Developing green buildings is a relatively new industry in Asia. Awareness of the importance of green buildings is growing, but not yet widespread. Setting up a Green Mark standard, which has already proved to be successful in Singapore, could increase this awareness and boost the development of green buildings in other parts of Asia. Yongheng Deng, Professor of Finance and Real Estate and Director of the Institute of Real Estate Studies at the National University of Singapore (NUS), talks about Singapore’s Green Mark program, why it works and why he believes the Chinese government should also propose such a program.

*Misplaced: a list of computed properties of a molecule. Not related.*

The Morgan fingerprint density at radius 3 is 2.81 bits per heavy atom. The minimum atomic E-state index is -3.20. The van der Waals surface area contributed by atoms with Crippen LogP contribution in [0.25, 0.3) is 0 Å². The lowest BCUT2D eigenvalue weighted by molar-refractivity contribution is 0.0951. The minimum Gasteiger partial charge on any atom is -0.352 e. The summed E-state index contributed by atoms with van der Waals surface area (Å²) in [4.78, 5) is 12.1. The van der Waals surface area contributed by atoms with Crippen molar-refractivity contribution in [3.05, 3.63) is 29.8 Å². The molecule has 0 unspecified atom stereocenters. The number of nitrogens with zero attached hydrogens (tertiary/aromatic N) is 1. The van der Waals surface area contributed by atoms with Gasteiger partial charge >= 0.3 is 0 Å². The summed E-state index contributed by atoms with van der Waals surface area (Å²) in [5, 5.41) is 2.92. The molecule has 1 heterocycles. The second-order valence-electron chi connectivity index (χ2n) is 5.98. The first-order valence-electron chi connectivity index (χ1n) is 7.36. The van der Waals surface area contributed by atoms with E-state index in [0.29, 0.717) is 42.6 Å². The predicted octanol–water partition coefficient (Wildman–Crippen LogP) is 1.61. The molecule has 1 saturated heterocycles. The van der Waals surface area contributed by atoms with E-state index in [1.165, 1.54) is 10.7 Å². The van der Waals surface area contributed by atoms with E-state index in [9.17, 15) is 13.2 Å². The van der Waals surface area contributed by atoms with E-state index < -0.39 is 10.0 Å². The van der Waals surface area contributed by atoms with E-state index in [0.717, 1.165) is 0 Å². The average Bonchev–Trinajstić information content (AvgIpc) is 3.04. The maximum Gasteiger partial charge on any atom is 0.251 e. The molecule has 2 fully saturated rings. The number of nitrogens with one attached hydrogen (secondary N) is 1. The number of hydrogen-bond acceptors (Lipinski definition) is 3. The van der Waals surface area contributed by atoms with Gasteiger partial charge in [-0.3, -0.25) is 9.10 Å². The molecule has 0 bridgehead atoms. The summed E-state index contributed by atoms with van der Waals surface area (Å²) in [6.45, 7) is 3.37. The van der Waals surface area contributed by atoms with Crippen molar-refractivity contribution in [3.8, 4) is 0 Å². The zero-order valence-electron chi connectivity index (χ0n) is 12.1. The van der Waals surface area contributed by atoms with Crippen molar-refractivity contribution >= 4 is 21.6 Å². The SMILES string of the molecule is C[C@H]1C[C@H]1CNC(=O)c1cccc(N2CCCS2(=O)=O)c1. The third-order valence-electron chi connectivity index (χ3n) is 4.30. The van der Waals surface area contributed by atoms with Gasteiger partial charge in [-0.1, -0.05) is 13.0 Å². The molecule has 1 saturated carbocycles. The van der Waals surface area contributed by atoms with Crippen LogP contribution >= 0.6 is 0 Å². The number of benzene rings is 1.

“The Singapore government introduced the Green Mark program in 2005. It mandated that 80% of the buildings in Singapore should be Green Mark certified by 2030. The general assumption is that consumers are not willing to pay extra for a green building. However, NUS research shows that Green Mark buildings actually enjoy a 4% Green Mark premium, which means home buyers in Singapore are willing to pay extra for green buildings.” Yongheng Deng explains that it is this Green Mark certification that makes consumers want to pay more. “China does not have such a program. Some smart developers are already building green and using that in advertising, but research shows that consumers there are not yet willing to pay more for a green building. This suggests that the Chinese government should propose an initiative to set up a Green Mark standard like the Singapore government did.”